If you happened to be walking by the Arts Council Theatre in Winston-Salem last Thursday, you would not have been at fault for thinking a pep rally was happening inside or that a marching band was having a mid-day practice.
For almost two hours, the theatre was filled with the sound of music, boom whackers, and drummers. It was the district’s Parent Power event to kick off the start of the school year, and it actually was a pep rally — a rally to encourage parents to be more directly involved in their children’s education and reaffirm a community commitment to support them in that goal.
The “All In: Educating our children together” event was full of songs, signs, and inspirational videos. In addition to the festivities, the parents and community leaders in attendance heard from author and education advocate Jamie Vollmer.
Vollmer had spoken to the entire staff of the Winston-Salem/Forsyth County Schools earlier in the day, an estimated crowd of 5,000 at the city’s Lawrence Joel Veterans Memorial Coliseum.
A great morning with the 5500 strong staff at Winston Salem Forsyth schools. Have a great year! pic.twitter.com/t7Z8E0gyrJ
— Jamie Vollmer (@jamievol) August 23, 2016
At the Parent Power event, Vollmer spoke about his trajectory from a hard-nosed, bottom-line business leader to passionate public education advocate.
Vollmer’s message to the parents at the event was that they were the greatest asset for their children’s success.
“What I know for sure is that every tiny bit of research shows the most important variable for student success is parental involvement,” Vollmer said.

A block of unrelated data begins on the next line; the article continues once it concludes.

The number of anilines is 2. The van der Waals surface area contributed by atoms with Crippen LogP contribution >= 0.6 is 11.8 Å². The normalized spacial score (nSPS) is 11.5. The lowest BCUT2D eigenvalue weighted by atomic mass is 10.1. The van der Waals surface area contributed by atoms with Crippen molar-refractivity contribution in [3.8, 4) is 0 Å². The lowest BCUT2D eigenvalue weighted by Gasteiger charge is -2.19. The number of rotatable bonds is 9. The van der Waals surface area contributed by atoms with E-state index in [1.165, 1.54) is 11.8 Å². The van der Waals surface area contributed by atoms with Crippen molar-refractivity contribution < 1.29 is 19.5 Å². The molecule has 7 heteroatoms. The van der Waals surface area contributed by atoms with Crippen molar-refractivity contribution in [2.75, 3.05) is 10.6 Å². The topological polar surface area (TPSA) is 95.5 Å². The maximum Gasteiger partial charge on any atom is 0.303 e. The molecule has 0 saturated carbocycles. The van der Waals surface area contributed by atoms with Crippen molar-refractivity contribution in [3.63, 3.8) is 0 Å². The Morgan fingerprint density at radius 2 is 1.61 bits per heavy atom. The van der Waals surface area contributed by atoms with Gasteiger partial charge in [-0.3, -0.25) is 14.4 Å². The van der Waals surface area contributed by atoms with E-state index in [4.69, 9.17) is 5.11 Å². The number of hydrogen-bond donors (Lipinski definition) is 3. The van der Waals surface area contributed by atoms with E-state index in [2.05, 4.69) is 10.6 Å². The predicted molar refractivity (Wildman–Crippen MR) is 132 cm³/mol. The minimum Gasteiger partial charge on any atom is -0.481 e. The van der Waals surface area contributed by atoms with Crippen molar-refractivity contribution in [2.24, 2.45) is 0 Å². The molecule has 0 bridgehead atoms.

According to Vollmer, parental involvement even outweighs the positive and negative influences of a child’s socio-economic status.
“You can have [a student] coming from a situation that is stressed in almost every way, but if that parent has engaged in a partnership with the teachers, that student is much, much, much more likely to succeed,” Vollmer told the parents.
Vollmer was quick to acknowledge that the burden of a student’s success did not rest solely on parents.
“It’s not surprising that you as engaged parents, who are really committed to making sure your kid succeeds, can feel like you are on an island pushing a rock up a hill,” Vollmer said. “Because the system wasn’t designed for all kids.”
But Vollmer sees a shift to a more moralistic view of an education system that works for all children. He gave the example of two hypothetical children of equal intelligence but who come from different backgrounds and with different levels of parental engagement.
“Some kids take longer to learn than others,” Vollmer said. “We all know that, and yet we put them in a race … and they come to school and there is an imaginary starting line … and that first bell rings … they are off. They have to jump from pre-K across 14 hurdles until they walk across the stage and get that diploma. And you can see that the whole field is littered with kids who couldn’t do it in the right amount of time, exactly the way they were asked to.”
According to Vollmer, the only answer is an overhaul of our system of public education.
“For the first time, the moral thing to do and the practical thing to do are the same thing,” Vollmer said.
Vollmer closed by telling the parents to talk to their neighbors, friends, and family about the importance of helping all children succeed, to convince them of the importance of public education, for their own well being and prosperity. Vollmer pointed out that in communities with rising student achievement, there is a corresponding drop in crime and an increase in property values and tax revenue.
One of the event partners was Great Expectations, a new multi-year initiative of the Kate B. Reynolds Charitable Trust that works to align community participation and resources to ensure all children in Forsyth County are meeting developmental milestones in the first five years of life and enter Kindergarten ready for school and for the learning that will follow.